Echoing the Talmudic sages, preeminent scholar, authority on Jewish mysticism and author of the book Radical Judaism, Rabbi Arthur Green regards our need to embrace a sacred relationship with the earth as THE critical spiritual challenge of our time.  While this is a universal spiritual issue, Jews are already called to engage in the mitzvot of tikkun olam (repairing the world), bal tashchit (preventing needless waste and destruction) and tzar ba’alei chayim (protecting living creatures).  Thus it should be no surprise that Jews are at the forefront of the environmental movement.  More than a dozen new Jewish initiatives (and growing) have enthusiastically embraced the issue.

At Beth Israel Judea we’ve also taken up the challenge.  Over a year ago we added an Eco-Kashrut clause to our kitchen and food policy.  When sharing meals at BIJ, we encourage the use of dishes and silverware over disposables and we advise careful conservation of water.  When purchasing single-use items we recommend eco-friendly products.  With the help of Karen Kerner, we recently purchased and now display sets of clearly marked blue bins for recyclables and green bins for compostables.  And we use non-toxic, eco-friendly products for most of our cleaning and custodial needs.  

We cannot underestimate how powerfully the values and practices we embrace as a community influence our personal habits and choices.

After recent screenings of the new environmental documentary, “Bag It,” several BIJers told me they are now making a greater individual effort.  While this pleases me, I hesitate to say dayenu because I know it is possible to do better. Recycling is good, but reducing and reusing should precede it.  And a fourth R – redesign – is more critical than ever.  As consumers we should vocally reject manufacturers ‘planned obsolesce’ and insist that electronics and other big ticket items be built–to-last rather than designed-for-disposal.  We can no longer purchase goods wrapped in heavy plastic packaging and simply assume it will all be recycled.  Like other viewers of the film, I was stunned to learn that the large majority of the items I place in my curbside recycling bin are shipped by barge for sorting by impoverished workers in China!  Other plastic items are incinerated to toxic smoke or dumped into the ocean to become part of the Great Pacific Garbage Patch, a growing island of plastic larger than the state of Texas. Our relative affluence offers freedom and power, but it requires that we exercise greater responsibility.  Just because we can buy more, doesn’t mean we should. The acquisition of knowledge is far more valuable, but it also increases our obligation to act.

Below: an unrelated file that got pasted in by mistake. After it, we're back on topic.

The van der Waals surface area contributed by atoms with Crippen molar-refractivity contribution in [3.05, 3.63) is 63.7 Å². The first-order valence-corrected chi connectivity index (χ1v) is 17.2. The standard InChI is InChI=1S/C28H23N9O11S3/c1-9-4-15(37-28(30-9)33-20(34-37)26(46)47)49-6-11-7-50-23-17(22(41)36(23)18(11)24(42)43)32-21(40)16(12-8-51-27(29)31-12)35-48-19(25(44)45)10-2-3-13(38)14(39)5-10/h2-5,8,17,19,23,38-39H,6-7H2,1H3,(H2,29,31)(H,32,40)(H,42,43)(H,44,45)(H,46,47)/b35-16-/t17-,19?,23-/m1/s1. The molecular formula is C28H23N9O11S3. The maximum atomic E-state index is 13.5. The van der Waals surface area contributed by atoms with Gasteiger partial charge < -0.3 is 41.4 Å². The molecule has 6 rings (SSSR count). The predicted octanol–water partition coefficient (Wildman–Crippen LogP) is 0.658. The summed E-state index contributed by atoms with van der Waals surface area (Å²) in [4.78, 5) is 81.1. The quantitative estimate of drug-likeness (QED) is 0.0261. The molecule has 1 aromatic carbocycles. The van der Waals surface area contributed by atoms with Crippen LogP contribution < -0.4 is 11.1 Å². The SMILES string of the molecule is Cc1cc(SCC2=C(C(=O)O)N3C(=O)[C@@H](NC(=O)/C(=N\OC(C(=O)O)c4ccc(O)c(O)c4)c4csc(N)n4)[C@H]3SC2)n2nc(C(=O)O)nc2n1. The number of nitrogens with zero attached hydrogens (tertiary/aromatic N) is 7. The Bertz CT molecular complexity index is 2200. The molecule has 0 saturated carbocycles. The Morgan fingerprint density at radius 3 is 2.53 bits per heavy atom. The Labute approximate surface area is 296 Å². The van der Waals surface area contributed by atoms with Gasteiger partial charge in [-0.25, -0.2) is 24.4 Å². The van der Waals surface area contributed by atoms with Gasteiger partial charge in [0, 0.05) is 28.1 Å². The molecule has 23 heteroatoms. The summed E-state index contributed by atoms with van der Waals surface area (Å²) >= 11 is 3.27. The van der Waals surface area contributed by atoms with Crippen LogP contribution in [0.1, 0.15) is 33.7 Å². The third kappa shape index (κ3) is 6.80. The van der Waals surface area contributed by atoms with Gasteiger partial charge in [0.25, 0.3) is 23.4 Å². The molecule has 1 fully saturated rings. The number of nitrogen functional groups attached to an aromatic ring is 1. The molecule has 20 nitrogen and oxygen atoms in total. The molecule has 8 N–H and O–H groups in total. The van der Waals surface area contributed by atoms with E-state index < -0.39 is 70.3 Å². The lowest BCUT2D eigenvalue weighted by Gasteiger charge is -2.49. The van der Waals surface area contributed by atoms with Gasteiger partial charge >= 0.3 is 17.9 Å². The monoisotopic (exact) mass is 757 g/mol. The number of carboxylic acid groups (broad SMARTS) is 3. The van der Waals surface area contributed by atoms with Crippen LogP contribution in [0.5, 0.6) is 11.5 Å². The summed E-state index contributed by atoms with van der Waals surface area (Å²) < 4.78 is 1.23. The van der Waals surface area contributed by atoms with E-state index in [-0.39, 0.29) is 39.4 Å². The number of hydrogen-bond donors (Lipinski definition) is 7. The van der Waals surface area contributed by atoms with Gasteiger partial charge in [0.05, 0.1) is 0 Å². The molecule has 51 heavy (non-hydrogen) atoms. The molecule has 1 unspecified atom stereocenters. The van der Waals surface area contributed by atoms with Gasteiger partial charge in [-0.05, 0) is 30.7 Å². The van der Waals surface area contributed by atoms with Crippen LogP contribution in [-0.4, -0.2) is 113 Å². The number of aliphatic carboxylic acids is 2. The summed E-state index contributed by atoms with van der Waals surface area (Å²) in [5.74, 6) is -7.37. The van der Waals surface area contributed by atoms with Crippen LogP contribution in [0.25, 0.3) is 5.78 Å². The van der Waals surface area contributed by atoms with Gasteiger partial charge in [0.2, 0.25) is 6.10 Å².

The “Bag It!” film emphasizes the impossibility of throwing things away.  There simply is no such thing as away!  For the 16th c. Kabbalists, the smallest act or decision had spiritual consequences.  Let us embrace the challenge and do right – for our planet, for ourselves, for one another and for future generations.   Keyn yehi ratzon – So may it be.


WE WON!  Celebrating the Prop 8 Court Decision

WE WON!  Celebrating the Prop 8 Court Decision in San Francisco’s Castro District,  Wednesday August 4, 2010.  I am in the middle with Margee Churchon of the Jewish Community Relations Council on my right, Rachel Biale and Susan Lubeck from the Progressive Jewish Alliance on my left, Rabbi David Cooper of Kehilla Community Synagogue and Marilyn Golden, Policy analyist Disabled Rights and Defense Fund in front of me.  After the Rally, we marched down Market Street to Civic Center and continued with speeches from local constituents and officials on the steps of San Francisco’s City Hall.   A small but significant step along the path to full equality for all, and despite the cold summer weather, it truly was a glorious day.  Hooray for liberty and justice.  Today I am especially proud to be an American!

More Jews for Equality!  Here I am with Eileen Blumenthal at the Prop 8 Rally in front of SF City Hall
More Jews for Equality! Here I am with Eileen Blumenthal at the Prop 8 Rally in front of SF City Hall